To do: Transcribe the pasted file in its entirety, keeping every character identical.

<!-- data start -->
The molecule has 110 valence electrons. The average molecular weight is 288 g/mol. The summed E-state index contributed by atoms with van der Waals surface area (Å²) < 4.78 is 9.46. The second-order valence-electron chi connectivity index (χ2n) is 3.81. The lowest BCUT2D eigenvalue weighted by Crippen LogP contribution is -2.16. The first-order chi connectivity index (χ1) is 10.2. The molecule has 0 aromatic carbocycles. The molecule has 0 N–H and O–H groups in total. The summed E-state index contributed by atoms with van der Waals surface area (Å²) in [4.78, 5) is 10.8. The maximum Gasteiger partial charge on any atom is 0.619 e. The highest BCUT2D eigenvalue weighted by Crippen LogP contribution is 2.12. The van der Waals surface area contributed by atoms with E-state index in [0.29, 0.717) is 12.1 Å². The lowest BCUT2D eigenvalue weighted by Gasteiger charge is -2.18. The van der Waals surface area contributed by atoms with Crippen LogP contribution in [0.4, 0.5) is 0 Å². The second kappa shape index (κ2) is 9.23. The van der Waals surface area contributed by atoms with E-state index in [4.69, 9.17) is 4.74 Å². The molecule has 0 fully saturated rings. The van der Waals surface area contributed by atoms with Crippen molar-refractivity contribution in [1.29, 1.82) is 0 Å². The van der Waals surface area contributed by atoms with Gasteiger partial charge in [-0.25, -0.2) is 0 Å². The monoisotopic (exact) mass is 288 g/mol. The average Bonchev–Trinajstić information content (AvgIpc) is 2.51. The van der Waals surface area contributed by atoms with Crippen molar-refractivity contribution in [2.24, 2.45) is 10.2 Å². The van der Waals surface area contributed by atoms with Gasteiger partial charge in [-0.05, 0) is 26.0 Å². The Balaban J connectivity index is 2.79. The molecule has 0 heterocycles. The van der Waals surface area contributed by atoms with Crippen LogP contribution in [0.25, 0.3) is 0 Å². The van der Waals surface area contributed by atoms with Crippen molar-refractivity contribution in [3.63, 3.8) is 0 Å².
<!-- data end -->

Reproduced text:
The molecule has 110 valence electrons. The average molecular weight is 288 g/mol. The summed E-state index contributed by atoms with van der Waals surface area (Å²) < 4.78 is 9.46. The second-order valence-electron chi connectivity index (χ2n) is 3.81. The lowest BCUT2D eigenvalue weighted by Crippen LogP contribution is -2.16. The first-order chi connectivity index (χ1) is 10.2. The molecule has 0 aromatic carbocycles. The molecule has 0 N–H and O–H groups in total. The summed E-state index contributed by atoms with van der Waals surface area (Å²) in [4.78, 5) is 10.8. The maximum Gasteiger partial charge on any atom is 0.619 e. The highest BCUT2D eigenvalue weighted by Crippen LogP contribution is 2.12. The van der Waals surface area contributed by atoms with E-state index in [0.29, 0.717) is 12.1 Å². The lowest BCUT2D eigenvalue weighted by Gasteiger charge is -2.18. The van der Waals surface area contributed by atoms with Crippen LogP contribution in [0.4, 0.5) is 0 Å². The second kappa shape index (κ2) is 9.23. The van der Waals surface area contributed by atoms with E-state index in [4.69, 9.17) is 4.74 Å². The molecule has 0 fully saturated rings. The van der Waals surface area contributed by atoms with Crippen molar-refractivity contribution in [1.29, 1.82) is 0 Å². The van der Waals surface area contributed by atoms with Gasteiger partial charge in [-0.25, -0.2) is 0 Å². The monoisotopic (exact) mass is 288 g/mol. The average Bonchev–Trinajstić information content (AvgIpc) is 2.51. The van der Waals surface area contributed by atoms with Crippen molar-refractivity contribution in [2.24, 2.45) is 10.2 Å². The van der Waals surface area contributed by atoms with Gasteiger partial charge in [-0.05, 0) is 26.0 Å². The Balaban J connectivity index is 2.79. The molecule has 0 heterocycles. The van der Waals surface area contributed by atoms with Crippen LogP contribution in [0.25, 0.3) is 0 Å². The van der Waals surface area contributed by atoms with Crippen molar-refractivity contribution in [3.63, 3.8) is 0 Å².